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Monterey County Proclaims Human Right to Safe Drinking Water Policy

Post Date:12/04/2018 12:00 PM

The Monterey County Health Department Environmental Health Bureau announces that it is now the official policy of Monterey County that every human being has the right to safe, clean, affordable, and accessible water adequate for human consumption, cooking, and sanitary purposes. Responding to a referral from Supervisor Luis Alejo, Chair of the Monterey County Board of Supervisors, the proclamation was presented to and approved by the County Board of Supervisors on Tuesday, December 4th establishing the public policy of safe and clean water for human use as County policy.

On September 26, 2012 Governor Jerry Brown signed Assembly Bill 685 (AB 685) establishing a state policy that every Californian has a human right to safe, clean, affordable and accessible drinking water. AB 685 codified this state policy in California Water Code section 106.3. AB 685 made California the first in the nation to legislatively recognize the human right to water. AB 685 also requires that all relevant state agencies consider the state policy when creating policies and regulations. Passage of AB 685 followed the lead of the United Nations, the states of Massachusetts and Pennsylvania, and the city of Detroit, Michigan, which have already affirmed the human right to water.

Through this proclamation, the County becomes the first county to establish a policy that every human being has the right to safe, clean, affordable, and accessible water adequate for human consumption, cooking, and sanitary purposes and requires that all relevant county departments consider this policy when implementing policies and regulations, when those policies and regulations are pertinent to the uses of water described above. Further, the proclamation will:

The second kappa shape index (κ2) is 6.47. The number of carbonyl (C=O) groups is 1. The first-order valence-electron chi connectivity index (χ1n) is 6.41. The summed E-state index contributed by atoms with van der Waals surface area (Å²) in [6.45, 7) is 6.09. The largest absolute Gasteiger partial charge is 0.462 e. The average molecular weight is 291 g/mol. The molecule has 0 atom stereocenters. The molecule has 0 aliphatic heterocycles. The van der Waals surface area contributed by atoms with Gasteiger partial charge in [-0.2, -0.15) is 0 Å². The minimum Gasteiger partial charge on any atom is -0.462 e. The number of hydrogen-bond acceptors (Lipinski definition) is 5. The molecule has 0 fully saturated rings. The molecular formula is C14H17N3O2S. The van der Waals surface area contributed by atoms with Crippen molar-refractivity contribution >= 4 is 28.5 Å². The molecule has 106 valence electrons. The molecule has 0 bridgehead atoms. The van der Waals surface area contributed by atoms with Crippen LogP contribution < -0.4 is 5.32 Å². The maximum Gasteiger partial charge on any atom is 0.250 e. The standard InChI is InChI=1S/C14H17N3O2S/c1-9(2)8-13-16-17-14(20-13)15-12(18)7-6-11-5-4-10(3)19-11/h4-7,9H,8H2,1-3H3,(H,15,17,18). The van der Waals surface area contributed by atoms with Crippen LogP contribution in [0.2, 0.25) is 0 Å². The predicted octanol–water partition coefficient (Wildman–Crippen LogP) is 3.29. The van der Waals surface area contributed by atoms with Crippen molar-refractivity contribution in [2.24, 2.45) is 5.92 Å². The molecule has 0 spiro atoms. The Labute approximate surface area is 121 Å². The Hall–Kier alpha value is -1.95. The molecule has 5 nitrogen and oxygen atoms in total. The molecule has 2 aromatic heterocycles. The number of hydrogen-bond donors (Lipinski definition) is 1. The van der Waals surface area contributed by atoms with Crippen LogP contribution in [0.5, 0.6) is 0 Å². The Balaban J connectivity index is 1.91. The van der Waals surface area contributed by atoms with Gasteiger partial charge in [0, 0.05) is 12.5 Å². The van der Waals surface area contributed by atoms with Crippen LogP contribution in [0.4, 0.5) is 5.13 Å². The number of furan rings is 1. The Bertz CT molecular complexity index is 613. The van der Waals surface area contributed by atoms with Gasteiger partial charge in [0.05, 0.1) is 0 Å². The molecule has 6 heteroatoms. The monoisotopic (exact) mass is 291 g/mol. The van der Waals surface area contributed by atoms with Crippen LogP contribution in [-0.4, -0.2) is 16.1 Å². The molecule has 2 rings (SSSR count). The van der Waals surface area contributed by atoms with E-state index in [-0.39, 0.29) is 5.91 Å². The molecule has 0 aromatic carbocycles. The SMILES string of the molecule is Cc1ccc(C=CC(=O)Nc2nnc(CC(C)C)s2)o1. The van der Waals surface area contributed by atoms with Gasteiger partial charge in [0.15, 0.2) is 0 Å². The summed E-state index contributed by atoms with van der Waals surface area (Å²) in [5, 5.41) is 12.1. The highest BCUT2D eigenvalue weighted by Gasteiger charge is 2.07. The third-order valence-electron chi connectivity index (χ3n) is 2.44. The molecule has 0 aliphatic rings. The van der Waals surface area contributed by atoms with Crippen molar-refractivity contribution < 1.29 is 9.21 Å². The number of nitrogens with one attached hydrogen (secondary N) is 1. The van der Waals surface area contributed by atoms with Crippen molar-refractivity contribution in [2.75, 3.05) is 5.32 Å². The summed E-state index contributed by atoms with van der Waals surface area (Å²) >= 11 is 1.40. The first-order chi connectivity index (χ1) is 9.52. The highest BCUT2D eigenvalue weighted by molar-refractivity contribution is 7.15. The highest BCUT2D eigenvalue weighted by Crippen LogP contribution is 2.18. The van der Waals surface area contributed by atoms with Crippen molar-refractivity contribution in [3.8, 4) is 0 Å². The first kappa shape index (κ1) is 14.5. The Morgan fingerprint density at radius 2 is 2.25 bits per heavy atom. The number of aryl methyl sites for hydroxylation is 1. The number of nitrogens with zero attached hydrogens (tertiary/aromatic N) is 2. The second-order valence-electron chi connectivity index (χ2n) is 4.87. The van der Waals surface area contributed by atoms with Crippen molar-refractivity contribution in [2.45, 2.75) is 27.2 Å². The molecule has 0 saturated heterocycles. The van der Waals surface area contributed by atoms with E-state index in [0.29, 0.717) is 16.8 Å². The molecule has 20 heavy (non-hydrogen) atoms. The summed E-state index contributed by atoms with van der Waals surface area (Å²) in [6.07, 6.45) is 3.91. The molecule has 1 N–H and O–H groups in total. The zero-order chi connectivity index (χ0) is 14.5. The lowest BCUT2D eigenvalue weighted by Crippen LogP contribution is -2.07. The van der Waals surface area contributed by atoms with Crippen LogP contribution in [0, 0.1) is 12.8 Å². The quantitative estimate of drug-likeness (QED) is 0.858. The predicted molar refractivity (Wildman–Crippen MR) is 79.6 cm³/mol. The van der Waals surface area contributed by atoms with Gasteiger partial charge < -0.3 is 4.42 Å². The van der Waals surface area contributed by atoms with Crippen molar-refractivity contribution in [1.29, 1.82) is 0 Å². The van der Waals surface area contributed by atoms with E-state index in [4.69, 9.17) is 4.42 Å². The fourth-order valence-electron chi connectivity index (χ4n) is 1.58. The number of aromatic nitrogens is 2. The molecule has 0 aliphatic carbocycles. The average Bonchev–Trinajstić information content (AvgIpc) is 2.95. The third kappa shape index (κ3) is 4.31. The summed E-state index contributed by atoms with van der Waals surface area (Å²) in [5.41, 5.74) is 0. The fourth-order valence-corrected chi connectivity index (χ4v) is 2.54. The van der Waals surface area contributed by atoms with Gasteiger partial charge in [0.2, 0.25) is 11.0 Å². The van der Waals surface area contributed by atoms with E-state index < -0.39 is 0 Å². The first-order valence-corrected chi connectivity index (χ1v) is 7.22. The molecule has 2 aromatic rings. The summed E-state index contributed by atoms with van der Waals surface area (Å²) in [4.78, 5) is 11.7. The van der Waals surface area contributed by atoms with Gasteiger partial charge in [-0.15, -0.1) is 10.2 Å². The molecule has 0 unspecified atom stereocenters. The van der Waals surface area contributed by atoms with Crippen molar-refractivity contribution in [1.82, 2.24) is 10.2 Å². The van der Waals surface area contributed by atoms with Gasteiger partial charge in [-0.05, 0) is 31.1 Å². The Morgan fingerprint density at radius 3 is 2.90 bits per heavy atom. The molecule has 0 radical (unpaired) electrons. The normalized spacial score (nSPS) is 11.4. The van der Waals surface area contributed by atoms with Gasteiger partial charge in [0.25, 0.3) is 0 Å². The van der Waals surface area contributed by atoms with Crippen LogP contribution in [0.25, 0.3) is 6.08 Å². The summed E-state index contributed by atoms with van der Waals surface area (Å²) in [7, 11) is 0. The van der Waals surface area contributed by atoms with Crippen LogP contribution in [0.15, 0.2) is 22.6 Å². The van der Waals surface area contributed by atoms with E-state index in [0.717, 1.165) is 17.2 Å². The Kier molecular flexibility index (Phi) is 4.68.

• Help to focus the issue of drinking water quality due to contamination in certain Monterey County domestic wells and water systems as well as potential future threats due to drought and a lack of any available drinking water.
  • Not be intended to create a right of action for customers to demand clean water because the “right to water” is language that is directed at administrative county departments to consider when creating policies and/or regulations where water supply and usage is considered.
  • Not be intended to impact the allocation of existing water rights.

“Monterey County will once again be a leader by becoming the first county in the state and nation to recognize the human right to water” stated Chair Alejo. “That would parallel the policy position taken by our state leaders and Governor Brown in 2012, and would demonstrate our strong commitment to ensure that all of our county residents have access to safe and clean drinking water, including our most disadvantaged families and communities. I hope other local governments will take similar actions as us in the months ahead.”

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